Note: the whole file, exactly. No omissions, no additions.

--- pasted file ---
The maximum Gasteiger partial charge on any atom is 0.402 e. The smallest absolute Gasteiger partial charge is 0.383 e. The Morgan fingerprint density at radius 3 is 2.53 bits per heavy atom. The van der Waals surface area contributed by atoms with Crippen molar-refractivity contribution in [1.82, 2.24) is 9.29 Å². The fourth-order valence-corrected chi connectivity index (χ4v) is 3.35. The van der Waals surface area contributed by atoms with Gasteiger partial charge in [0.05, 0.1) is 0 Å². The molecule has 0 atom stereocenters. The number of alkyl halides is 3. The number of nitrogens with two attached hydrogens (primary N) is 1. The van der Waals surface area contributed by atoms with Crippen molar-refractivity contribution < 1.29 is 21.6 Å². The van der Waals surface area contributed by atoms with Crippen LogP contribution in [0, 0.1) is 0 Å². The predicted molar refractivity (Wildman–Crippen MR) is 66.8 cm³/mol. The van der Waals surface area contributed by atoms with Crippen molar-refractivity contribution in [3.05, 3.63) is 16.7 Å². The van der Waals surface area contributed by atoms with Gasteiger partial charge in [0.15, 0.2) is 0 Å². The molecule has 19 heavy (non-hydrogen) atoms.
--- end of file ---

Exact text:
The maximum Gasteiger partial charge on any atom is 0.402 e. The smallest absolute Gasteiger partial charge is 0.383 e. The Morgan fingerprint density at radius 3 is 2.53 bits per heavy atom. The van der Waals surface area contributed by atoms with Crippen molar-refractivity contribution in [1.82, 2.24) is 9.29 Å². The fourth-order valence-corrected chi connectivity index (χ4v) is 3.35. The van der Waals surface area contributed by atoms with Gasteiger partial charge in [0.05, 0.1) is 0 Å². The molecule has 0 atom stereocenters. The number of alkyl halides is 3. The number of nitrogens with two attached hydrogens (primary N) is 1. The van der Waals surface area contributed by atoms with Crippen molar-refractivity contribution < 1.29 is 21.6 Å². The van der Waals surface area contributed by atoms with Crippen LogP contribution in [0, 0.1) is 0 Å². The predicted molar refractivity (Wildman–Crippen MR) is 66.8 cm³/mol. The van der Waals surface area contributed by atoms with Crippen molar-refractivity contribution in [3.05, 3.63) is 16.7 Å². The van der Waals surface area contributed by atoms with Gasteiger partial charge in [0.15, 0.2) is 0 Å². The molecule has 19 heavy (non-hydrogen) atoms.